For the non-repeated-measure design, we adopt the following construction:

where \({x}_{\ne i,r}=\frac{1}{{N}_{u}-1}{\sum }_{k\ne i}{u}_{k,r}\) and \({a}_{r}=\frac{1}{{N}_{a}}{\sum }_{k}{a}_{k,r}\). Here, \({x}_{\ne i,r}\) is the mean unassisted performance computed on all unassisted cases other than *i*; \({u}_{{i},{r}}\) is the unassisted performance on case *i* for radiologist \(r\); and \({a}_{r}\) is the mean assisted performance on all assisted cases for radiologist \(r\).

For the repeated-measure design, we adopt the following construction:

where \({x}_{\ne i,r}=\frac{1}{{N}_{u}-1}{\sum }_{k\ne i}{u}_{k,r}\). Here, \({x}_{\ne i,r}\) is the mean unassisted performance computed on all cases other than *i*; \({u}_{i,r}\) is the unassisted performance on case *i* for radiologist \(r\); and \({a}_{i,r}\) is the assisted performance on case *i* for radiologist \(r\).

To study unassisted error as a predictor of assisted error, we built a linear regression model with the following formulation using the statsmodels library: *assisted error* ∼ *1* *+* *unassisted error*. We designed the following split sampling construction that maximizes data efficiency when computing the independent and dependent variables in the linear regression.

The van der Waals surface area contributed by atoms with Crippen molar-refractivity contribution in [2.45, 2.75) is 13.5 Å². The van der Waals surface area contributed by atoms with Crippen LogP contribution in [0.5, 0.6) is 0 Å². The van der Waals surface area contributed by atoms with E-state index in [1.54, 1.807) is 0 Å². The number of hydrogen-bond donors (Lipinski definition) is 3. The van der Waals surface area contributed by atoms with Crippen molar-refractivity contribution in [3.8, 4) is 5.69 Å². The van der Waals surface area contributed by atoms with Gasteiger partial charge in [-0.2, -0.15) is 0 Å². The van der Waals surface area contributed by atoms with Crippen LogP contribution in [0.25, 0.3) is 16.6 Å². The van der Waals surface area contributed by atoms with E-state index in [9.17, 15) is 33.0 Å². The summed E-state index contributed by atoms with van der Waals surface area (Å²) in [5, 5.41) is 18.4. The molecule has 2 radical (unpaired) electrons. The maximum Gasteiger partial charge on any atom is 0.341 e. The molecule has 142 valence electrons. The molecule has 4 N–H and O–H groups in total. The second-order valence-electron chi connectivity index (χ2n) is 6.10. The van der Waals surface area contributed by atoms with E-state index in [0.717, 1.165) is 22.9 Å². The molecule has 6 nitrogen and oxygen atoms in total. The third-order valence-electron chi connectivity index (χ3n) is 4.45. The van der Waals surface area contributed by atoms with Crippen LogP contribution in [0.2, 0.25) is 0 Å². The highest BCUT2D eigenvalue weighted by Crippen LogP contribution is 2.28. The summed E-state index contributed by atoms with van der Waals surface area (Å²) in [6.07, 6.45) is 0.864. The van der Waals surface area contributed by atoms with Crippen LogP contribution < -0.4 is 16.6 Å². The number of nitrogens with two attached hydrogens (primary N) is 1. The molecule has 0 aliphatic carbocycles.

For the non-repeated-measure design, we adopt the following construction:

where \({x}_{r}=\frac{1}{{N}_{u}}{\sum }_{k}\,{x}_{k,r}\). Here, \({x}_{r}\) is the mean unassisted performance computed on all unassisted cases, and \({a}_{i,r}\) is the assisted performance on case *i* for radiologist \(r\).

For the repeated-measure design, we adopt the following construction:

where \({x}_{\ne i,r}=\frac{1}{{N}_{u}-1}{\sum }_{k\ne i}{u}_{k,r}\). Here, \({x}_{\ne i,r}\) is the mean unassisted performance computed on all unassisted cases other than *i* and \({a}_{i,r}\) is the assisted performance on case *i* for radiologist \(r\).

The constructions above again emphasize the necessity for split sampling. Without split sampling, the mean unassisted performance, which is the independent variable of the linear regression, will be correlated with the error terms due to overlapping patient cases, leading to a bias in the regression.

### Adjustment for attenuation bias

We adjusted for attenuation bias for the split sampling linear regression formulations.

We want to estimate regressions of the form

where \({Y}_{r}\) is an outcome for radiologist \(r\) and \(E\left[{x}_{r}\right]\) is radiologist \(r\)ʼs average unassisted performance. We observe

where \({{{\eta }}}_{r}=\frac{1}{{N}_{r}}\mathop{\sum }\limits_{i}{x}_{{ir}}-E\left[{x}_{r}\right]\) and \(E\left[{{{\eta }}}_{r}{x}_{r}\right]=0\) and \(E\left[{{{\eta }}}_{r}{{\rm{\varepsilon }}}_{r}\right]=0\), which are justified by independent and identically distributed (i.i.d.) sampling of cases and split sampling, respectively.